Share application money receipts
Joint stock companies, by and large, raise their capital through issue of shares. The process starts with the invitation through application with a part of money towards the value of shares being paid along with applications for shares in the company. The process of allotment and return of money to those, whom shares are not allotted, takes some time. In the meanwhile, the money received with applications remains with the company. The issue for consideration is whether during the period money remains with the company, which is to be appropriated to the company's account on allotment or is to be refunded for non-allotment can be considered 'deposit' and would attract section 269SS.
Jharkhand High Court's view
In its decision in the case of Bhalotia Engg. (P) Ltd. v. CIT, 196 CTR (Jharkhand) 619, a division bench of the high court has answered this query in the affirmative. The question referred to the HC was 'whether the acceptance of share application money in cash amounting to Rs 20,000 or more violates the provisions of section 269SS' According to the court, the money paid to a company in support of an application for shares is a deposit of money in the company, which is repayable after the period of allotment comes to an end, or a decision is taken not to allot the shares. In this background, according to the court, there cannot be any difficulty in holding that the amount paid in support of the applications for shares must be considered to be a deposit till the allotment of shares or refund of the money. Obviously, the amounts paid cannot be considered as 'loans'. But these will certainly partake the character of deposit, attracting the prohibition contained in section 269SS. In view of this reasoning, the HC answered the reference in the affirmative.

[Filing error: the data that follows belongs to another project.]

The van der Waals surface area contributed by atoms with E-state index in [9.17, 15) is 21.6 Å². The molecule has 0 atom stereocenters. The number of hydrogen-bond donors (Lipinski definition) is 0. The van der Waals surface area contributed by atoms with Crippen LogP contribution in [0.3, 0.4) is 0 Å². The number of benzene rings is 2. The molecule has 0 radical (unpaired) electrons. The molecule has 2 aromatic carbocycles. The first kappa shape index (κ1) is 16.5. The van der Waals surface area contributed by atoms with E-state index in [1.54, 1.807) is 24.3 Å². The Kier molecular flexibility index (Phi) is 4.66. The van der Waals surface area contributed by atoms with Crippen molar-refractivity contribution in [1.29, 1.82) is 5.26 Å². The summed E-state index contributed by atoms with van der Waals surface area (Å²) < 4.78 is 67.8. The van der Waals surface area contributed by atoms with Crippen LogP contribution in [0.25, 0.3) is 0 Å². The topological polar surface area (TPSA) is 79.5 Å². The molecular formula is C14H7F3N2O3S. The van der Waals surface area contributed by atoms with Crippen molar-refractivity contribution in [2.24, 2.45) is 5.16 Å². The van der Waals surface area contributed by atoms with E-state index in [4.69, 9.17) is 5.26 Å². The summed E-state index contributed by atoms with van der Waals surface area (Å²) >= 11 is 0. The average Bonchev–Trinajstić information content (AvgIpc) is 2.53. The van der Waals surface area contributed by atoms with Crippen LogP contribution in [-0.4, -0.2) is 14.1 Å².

Critique of the decision
From the foregoing discussion, it is clear that though there is no definition of 'deposit' in section 269SS, some indication about the same can be had from section 269T, where it has been said that deposit is money, which is repayable after notice or after a period. Thus, to be a deposit (i) it has to be for a period (agreed upon between the depositor and the depositee) and if no period is fixed, it should be payable after a notice. Hence, the consent of the person providing the money and acceptance by the depositee has to be there on either of these counts before money advanced can be treated as 'deposit'. Both the sections namely sections 269SS & 269T do not envisage the situations of 'deemed deposits' as has been presumed by the HC. If the HC's hypothesis in the judgement is taken to its logical conclusion, there would be umpteen situations, where penalties u/s 271D could be imposed. For example, advances given in cash for purchase of properties, land, machinery, etc., will partake the character of deposit till the transactions are concluded either way. Section 269SS does not stipulate that advances given in such situations should be treated as deposits.
Further, in the case of share application money, the companies cannot deal with it in the manner they like. Section 69(4) of the Companies Act, 1956 provides that the application money received is to be deposited and kept deposited in a scheduled bank until the time specified in sub-section (4) of section 69. For contravention of this requirement, punishment is provided with a fine, which may extend to Rs.500. Similar requirement is prescribed by section 73(3) of the Companies Act. In view of these requirements, the share application money received cannot be dealt with freely as in the case of deposits. These provisions, it appears, were not brought to the notice of the HC when the issue was argued.
The issue decided raises an arguable matter and to cut short the litigation, the CBDT should issue a clarificatory circular.
The author is former chairman, Central Board of Direct Taxes